A PENSIONER was told to "hang his head in shame" by a judge after he refused to reveal the location of his dangerous dogs who attacked a young boy.

Fredrick Farnsworth, 73, has been jailed for 18 months after accepting responsibility for the dogs who ran at Lewis Barkley, 11, as he played football with friends.

Yet despite an order for the dogs to be destroyed, Farnsworth is refusing to give away the location of the animals.

Lewis needed more than 300 stitches and underwent four hours of surgery at Alder Hey Children's Hospital in Liverpool.

To add to his traumatic experience, he contracted deadly sepsis from the teeth punctures.

Lewis and another friend had been playing in a caged area at around 5pm in June in a park just off Stapleton Avenue.

Dog walkers Shane Oosthuizen and Megan Herbert saw the terrified children try to climb onto a raised area to escape.

Heroically, Mr Oosthuizen dragged the animals off Lewis, who was apparently screaming: "I think I'm going to die."

The court heard that Farnsworth "slowly ran over to help", but that Mr Oosthuizen was the driving force when it came to saving the boys.

Judge Gary Woodhall said that the pensioner should "hang his head in shame" after the sheer lack of remorse shown towards the young boy.

A police officer told Liverpool Crown Court that Lewis was "crying hysterically" as he bled from his face and chest.

Farnsworth had been walking the dogs without collars or leads, despite them running off and ripping apart a football earlier that day.

He told the court that he didn't even know the names of the dogs and that they are owned by a man called Mark, who is in prison.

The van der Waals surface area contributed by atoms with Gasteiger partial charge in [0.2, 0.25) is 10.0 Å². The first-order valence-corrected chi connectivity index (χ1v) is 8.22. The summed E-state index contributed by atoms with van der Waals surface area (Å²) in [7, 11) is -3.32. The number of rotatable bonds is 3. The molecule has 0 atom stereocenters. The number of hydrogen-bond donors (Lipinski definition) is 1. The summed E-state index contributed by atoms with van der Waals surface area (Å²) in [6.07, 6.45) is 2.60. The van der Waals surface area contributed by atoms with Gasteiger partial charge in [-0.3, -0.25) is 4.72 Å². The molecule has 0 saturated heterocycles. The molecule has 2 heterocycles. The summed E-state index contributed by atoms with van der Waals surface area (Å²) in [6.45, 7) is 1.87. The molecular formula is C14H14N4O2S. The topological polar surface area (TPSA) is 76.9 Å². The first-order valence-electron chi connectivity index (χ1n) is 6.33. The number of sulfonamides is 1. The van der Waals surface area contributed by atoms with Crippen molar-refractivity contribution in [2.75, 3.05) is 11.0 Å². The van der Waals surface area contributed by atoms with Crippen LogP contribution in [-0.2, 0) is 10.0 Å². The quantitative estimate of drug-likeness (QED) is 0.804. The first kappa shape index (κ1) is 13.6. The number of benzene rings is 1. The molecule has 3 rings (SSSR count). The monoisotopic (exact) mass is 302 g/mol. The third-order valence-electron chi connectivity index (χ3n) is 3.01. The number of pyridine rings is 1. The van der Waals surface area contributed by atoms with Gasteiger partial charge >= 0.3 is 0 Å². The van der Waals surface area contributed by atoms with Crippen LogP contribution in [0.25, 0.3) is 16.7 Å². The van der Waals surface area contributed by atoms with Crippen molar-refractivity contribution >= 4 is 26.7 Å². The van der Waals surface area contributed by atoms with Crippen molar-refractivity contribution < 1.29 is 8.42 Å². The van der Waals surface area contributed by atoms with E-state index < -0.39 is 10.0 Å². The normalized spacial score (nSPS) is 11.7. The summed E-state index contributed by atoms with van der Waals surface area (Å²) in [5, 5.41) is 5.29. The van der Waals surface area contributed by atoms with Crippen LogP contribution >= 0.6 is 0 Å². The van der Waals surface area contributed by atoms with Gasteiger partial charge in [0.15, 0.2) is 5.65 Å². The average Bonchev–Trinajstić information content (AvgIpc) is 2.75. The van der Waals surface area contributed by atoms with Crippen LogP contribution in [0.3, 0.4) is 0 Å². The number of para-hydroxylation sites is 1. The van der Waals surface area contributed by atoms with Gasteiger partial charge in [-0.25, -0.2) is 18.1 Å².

Shortly after the attack, the dogs disappeared from a garage owned by the grandfather.

Liverpool Crown Court heard Farnsworth denied perverting the course of justice by allegedly misleading police over the location of the dogs.

He said that after the attack he took the dogs home and locked them in the garage before he went back to the park, but when he returned with police they had gone.

He was set to stand trial but prosecutors were forced to drop the charge after conceding there was not a realistic prospect of a conviction.

He is the guardian of his 16-year-old grandson, who will be put under the care of his wife while he serves time.

Judge Woodhall said: "You claimed to not know where they had gone. I don't accept that.

"You know full well where those dogs are and you're refusing to assist the authorities in finding them.

"What if it was your 16-year-old grandson? What message would it send to you and the public if the person responsible did nothing to ensure the dogs could be found?"

In a pre-sentence report, Farnsworth said that he would rather spend time in prison than grass up the owner, potentially putting his grandson in danger.

Farnsworth had 12 previous convictions for 19 offences, the last in 1999, mostly for dishonesty and driving matters, but also assaults in the 1960s.

The grandfather showed no emotion as he was given his jail sentence.